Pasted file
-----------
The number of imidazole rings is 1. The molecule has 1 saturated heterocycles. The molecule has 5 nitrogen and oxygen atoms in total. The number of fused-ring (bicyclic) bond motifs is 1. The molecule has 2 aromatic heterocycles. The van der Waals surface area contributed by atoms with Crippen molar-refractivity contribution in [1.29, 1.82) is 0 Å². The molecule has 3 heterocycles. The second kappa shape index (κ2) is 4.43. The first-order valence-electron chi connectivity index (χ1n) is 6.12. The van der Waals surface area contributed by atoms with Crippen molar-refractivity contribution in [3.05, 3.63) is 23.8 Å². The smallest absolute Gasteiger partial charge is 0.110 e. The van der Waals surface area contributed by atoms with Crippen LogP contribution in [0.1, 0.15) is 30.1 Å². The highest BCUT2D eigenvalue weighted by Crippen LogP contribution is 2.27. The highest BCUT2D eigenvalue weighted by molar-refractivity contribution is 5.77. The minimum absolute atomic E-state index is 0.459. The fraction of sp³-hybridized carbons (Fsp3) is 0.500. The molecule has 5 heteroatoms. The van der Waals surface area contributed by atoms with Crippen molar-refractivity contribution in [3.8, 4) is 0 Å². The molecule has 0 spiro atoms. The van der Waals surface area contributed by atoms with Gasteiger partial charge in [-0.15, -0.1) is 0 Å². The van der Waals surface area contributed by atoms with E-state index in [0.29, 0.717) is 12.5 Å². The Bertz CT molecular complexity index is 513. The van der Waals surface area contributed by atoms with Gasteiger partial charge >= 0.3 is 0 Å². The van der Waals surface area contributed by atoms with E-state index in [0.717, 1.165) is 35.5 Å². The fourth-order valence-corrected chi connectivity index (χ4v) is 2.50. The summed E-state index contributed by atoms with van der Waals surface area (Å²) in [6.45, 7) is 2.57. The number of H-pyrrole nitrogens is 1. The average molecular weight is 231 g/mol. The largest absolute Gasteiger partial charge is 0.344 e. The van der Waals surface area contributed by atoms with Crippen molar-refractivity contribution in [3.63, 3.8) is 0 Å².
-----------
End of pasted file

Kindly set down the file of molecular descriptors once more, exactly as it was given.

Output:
The number of imidazole rings is 1. The molecule has 1 saturated heterocycles. The molecule has 5 nitrogen and oxygen atoms in total. The number of fused-ring (bicyclic) bond motifs is 1. The molecule has 2 aromatic heterocycles. The van der Waals surface area contributed by atoms with Crippen molar-refractivity contribution in [1.29, 1.82) is 0 Å². The molecule has 3 heterocycles. The second kappa shape index (κ2) is 4.43. The first-order valence-electron chi connectivity index (χ1n) is 6.12. The van der Waals surface area contributed by atoms with Crippen molar-refractivity contribution in [3.05, 3.63) is 23.8 Å². The smallest absolute Gasteiger partial charge is 0.110 e. The van der Waals surface area contributed by atoms with Crippen LogP contribution in [0.1, 0.15) is 30.1 Å². The highest BCUT2D eigenvalue weighted by Crippen LogP contribution is 2.27. The highest BCUT2D eigenvalue weighted by molar-refractivity contribution is 5.77. The minimum absolute atomic E-state index is 0.459. The fraction of sp³-hybridized carbons (Fsp3) is 0.500. The molecule has 5 heteroatoms. The van der Waals surface area contributed by atoms with Crippen molar-refractivity contribution in [3.8, 4) is 0 Å². The molecule has 0 spiro atoms. The van der Waals surface area contributed by atoms with Gasteiger partial charge in [-0.15, -0.1) is 0 Å². The van der Waals surface area contributed by atoms with E-state index in [0.29, 0.717) is 12.5 Å². The Bertz CT molecular complexity index is 513. The van der Waals surface area contributed by atoms with Gasteiger partial charge >= 0.3 is 0 Å². The van der Waals surface area contributed by atoms with E-state index in [0.717, 1.165) is 35.5 Å². The fourth-order valence-corrected chi connectivity index (χ4v) is 2.50. The summed E-state index contributed by atoms with van der Waals surface area (Å²) in [6.45, 7) is 2.57. The number of H-pyrrole nitrogens is 1. The average molecular weight is 231 g/mol. The largest absolute Gasteiger partial charge is 0.344 e. The van der Waals surface area contributed by atoms with Crippen molar-refractivity contribution in [3.63, 3.8) is 0 Å².